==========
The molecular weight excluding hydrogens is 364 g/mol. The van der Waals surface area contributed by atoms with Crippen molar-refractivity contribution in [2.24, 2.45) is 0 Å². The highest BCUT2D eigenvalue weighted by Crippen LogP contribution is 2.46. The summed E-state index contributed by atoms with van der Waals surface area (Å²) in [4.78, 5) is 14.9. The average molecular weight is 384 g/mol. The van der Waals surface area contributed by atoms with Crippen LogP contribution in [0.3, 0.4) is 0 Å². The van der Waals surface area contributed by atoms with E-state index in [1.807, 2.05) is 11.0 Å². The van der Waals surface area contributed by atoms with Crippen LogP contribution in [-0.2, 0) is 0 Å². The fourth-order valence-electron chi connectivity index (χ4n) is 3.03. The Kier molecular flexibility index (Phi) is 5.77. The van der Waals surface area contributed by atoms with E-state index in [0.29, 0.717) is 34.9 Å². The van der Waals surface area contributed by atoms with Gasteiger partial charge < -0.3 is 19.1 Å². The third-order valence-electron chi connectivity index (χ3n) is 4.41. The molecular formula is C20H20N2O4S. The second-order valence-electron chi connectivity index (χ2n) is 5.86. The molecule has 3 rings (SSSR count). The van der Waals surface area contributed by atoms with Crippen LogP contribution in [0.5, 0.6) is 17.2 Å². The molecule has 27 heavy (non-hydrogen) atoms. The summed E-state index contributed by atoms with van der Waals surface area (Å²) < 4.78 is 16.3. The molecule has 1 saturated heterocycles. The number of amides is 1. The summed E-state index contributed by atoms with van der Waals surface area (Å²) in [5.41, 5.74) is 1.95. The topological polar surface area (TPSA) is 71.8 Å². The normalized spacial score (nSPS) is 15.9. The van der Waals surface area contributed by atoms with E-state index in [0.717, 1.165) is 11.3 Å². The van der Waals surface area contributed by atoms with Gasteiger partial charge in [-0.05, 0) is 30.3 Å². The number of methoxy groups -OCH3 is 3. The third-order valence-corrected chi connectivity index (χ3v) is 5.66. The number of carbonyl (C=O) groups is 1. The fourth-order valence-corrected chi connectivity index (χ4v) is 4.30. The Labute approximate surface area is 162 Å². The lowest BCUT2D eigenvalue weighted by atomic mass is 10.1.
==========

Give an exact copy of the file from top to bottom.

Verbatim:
The molecular weight excluding hydrogens is 364 g/mol. The van der Waals surface area contributed by atoms with Crippen molar-refractivity contribution in [2.24, 2.45) is 0 Å². The highest BCUT2D eigenvalue weighted by Crippen LogP contribution is 2.46. The summed E-state index contributed by atoms with van der Waals surface area (Å²) in [4.78, 5) is 14.9. The average molecular weight is 384 g/mol. The van der Waals surface area contributed by atoms with Crippen LogP contribution in [0.3, 0.4) is 0 Å². The van der Waals surface area contributed by atoms with E-state index in [1.807, 2.05) is 11.0 Å². The van der Waals surface area contributed by atoms with Crippen LogP contribution in [-0.2, 0) is 0 Å². The fourth-order valence-electron chi connectivity index (χ4n) is 3.03. The Kier molecular flexibility index (Phi) is 5.77. The van der Waals surface area contributed by atoms with E-state index in [0.29, 0.717) is 34.9 Å². The van der Waals surface area contributed by atoms with Gasteiger partial charge < -0.3 is 19.1 Å². The third-order valence-electron chi connectivity index (χ3n) is 4.41. The molecular formula is C20H20N2O4S. The second-order valence-electron chi connectivity index (χ2n) is 5.86. The molecule has 3 rings (SSSR count). The van der Waals surface area contributed by atoms with Crippen LogP contribution in [0.5, 0.6) is 17.2 Å². The molecule has 27 heavy (non-hydrogen) atoms. The summed E-state index contributed by atoms with van der Waals surface area (Å²) < 4.78 is 16.3. The molecule has 1 saturated heterocycles. The number of amides is 1. The summed E-state index contributed by atoms with van der Waals surface area (Å²) in [5.41, 5.74) is 1.95. The topological polar surface area (TPSA) is 71.8 Å². The normalized spacial score (nSPS) is 15.9. The van der Waals surface area contributed by atoms with E-state index in [0.717, 1.165) is 11.3 Å². The van der Waals surface area contributed by atoms with Gasteiger partial charge in [-0.05, 0) is 30.3 Å². The number of methoxy groups -OCH3 is 3. The third-order valence-corrected chi connectivity index (χ3v) is 5.66. The number of carbonyl (C=O) groups is 1. The fourth-order valence-corrected chi connectivity index (χ4v) is 4.30. The Labute approximate surface area is 162 Å². The lowest BCUT2D eigenvalue weighted by atomic mass is 10.1.